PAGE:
The Britannia Panopticon in Glasgow is Britain’s oldest surviving music hall. In its Victorian heyday, it had glittering vaudeville stars on stage, a menagerie in the basement, and freak-shows aplenty, monetising the pain of the tiny or disfigured. It’s that rough, raw sense of a civilisation full of tatty glitter on the surface, but founded on deep layers of pain and cruelty, that cuts like a knife through Mischief La Bas’s remarkable, playful street spectacular Nursery Crymes, seen in the Panopticon and the Trongate lanes around it over the weekend.
Nursery Crymes, Trongate, Glasgow *****
First inspired by the sense of a dark underbelly to the nursery rhymes we all learn in childhood, Nursery Crymes begins in Parnie Street with a jagged, ten-food-high shadow-image of figures from Three Blind Mice, Rockabye Baby and Bo Peep.
A fierce Glaswegian Mother Goose – played with menacing glamour by Maryam Hamidi – welcomes us to the show, and invites us to remember some rough children’s rhymes from the streets around the Tron, tales of dead children and Gallowgate jail, the last ending with a fiercely ironic “God Save The Queen”. Then we’re off, through a forest of rags and birdsong into a lane where nursery rhymes seep all too slowly from the walls, while three Humpty Dumpties shot by firing squad bleed on the wall, and a wan Bo Peep hands out leaflets seeking her lost sheep.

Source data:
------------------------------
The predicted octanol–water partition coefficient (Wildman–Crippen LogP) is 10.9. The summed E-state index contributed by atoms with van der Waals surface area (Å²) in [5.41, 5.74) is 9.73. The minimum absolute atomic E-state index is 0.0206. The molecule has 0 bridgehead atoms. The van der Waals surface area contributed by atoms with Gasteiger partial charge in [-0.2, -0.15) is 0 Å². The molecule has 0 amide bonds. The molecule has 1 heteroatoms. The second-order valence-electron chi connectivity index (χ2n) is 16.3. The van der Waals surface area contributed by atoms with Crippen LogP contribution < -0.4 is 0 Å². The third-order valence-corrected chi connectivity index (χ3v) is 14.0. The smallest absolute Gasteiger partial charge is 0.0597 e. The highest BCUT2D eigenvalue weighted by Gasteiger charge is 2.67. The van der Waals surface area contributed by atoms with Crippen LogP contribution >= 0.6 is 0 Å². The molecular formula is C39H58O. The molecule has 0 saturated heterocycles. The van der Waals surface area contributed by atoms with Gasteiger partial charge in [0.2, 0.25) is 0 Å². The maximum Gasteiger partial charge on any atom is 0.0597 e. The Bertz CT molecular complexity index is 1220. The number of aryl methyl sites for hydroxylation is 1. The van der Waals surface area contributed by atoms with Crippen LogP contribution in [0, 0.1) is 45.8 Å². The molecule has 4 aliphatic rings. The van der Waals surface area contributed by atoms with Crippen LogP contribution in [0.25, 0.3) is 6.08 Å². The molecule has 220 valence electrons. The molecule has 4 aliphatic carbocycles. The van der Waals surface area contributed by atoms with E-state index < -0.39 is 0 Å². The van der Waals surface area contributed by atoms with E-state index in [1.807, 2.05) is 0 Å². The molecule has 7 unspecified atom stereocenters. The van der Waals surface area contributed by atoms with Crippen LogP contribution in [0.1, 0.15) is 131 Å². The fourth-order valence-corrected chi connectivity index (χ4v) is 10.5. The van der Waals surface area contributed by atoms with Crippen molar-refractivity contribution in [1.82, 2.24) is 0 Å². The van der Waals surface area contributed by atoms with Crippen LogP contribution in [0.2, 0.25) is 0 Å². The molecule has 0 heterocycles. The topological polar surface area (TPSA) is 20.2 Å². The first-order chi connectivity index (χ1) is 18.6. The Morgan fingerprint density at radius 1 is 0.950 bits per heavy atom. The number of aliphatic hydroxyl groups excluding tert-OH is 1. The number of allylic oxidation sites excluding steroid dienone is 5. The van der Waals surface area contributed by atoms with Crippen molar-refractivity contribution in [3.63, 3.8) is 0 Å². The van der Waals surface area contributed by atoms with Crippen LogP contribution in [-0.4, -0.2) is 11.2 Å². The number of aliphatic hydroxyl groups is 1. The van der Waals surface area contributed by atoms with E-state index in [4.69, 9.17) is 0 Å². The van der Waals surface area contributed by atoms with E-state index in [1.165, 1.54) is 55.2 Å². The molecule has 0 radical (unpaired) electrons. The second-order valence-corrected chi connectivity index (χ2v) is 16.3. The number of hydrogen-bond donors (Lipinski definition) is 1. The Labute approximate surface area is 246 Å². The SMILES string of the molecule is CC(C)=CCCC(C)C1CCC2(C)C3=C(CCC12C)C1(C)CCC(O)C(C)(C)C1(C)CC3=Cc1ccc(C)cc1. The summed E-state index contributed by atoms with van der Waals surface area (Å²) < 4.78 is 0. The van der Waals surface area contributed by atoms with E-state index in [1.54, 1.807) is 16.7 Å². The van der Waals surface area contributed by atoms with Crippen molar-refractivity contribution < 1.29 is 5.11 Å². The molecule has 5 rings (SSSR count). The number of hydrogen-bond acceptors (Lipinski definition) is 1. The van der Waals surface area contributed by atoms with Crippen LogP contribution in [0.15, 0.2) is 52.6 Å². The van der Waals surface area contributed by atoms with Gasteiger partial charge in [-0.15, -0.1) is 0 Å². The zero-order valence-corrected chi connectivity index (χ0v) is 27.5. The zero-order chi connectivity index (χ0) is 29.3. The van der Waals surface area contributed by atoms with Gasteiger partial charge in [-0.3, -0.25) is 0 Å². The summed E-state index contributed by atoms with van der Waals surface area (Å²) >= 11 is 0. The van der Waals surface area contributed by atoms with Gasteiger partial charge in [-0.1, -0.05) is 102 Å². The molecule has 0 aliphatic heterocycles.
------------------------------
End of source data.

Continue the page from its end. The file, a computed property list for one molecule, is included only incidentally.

We commune – through live installation and video by Fiona Robertson – with a giant head that devours people. Then, in a cobbled back lane beside a crashed car surrounded by the outlines of bodies, the police herd us around through fingerprint checks and interrogations, until we reach a corner where French artist Dav Bernard, dressed as an executioner, invites us to sing lusty choruses of Alouette, a song of dismemberment with many disputed meanings.
Up in the Panopticon, meanwhile, Brighton-based artist-choreographer Liz Aggiss treats us to a film of a brutal, blood-stained variety show, followed by two fierce live dance acts, while mulled wine is served, and a charming Victorian couple invite us into the history of the Panopticon itself. And then finally, in the F**ked Up Fairground, there are four brightly-lit stalls offering a devastating insight into how the global system remains weighted against the poor and the hungry; you can feel the futility in your very bones, as you stand pelting the coconut-shy of global exploitation with a tiny, soft rubber balls.
There’s plenty of fun to be had on the way through Nursery Crymes, in other words – games, laughter, memories; and Mischief La Bas’s Angie Dight, with overall designer Bill Breckinridge, has pulled together a fine piece of promenade entertainment for grown-ups.
Yet this is also a brilliantly conceived show that packs a huge and powerful civilisational punch, a devastating critique of the tolerance for cruelty and destruction that is often hidden in our adult language, but leaks out through those nursery tales; and although Nursery Crymes has gone for now, my guess is that this show will soon be back, in cities across the UK, and the world.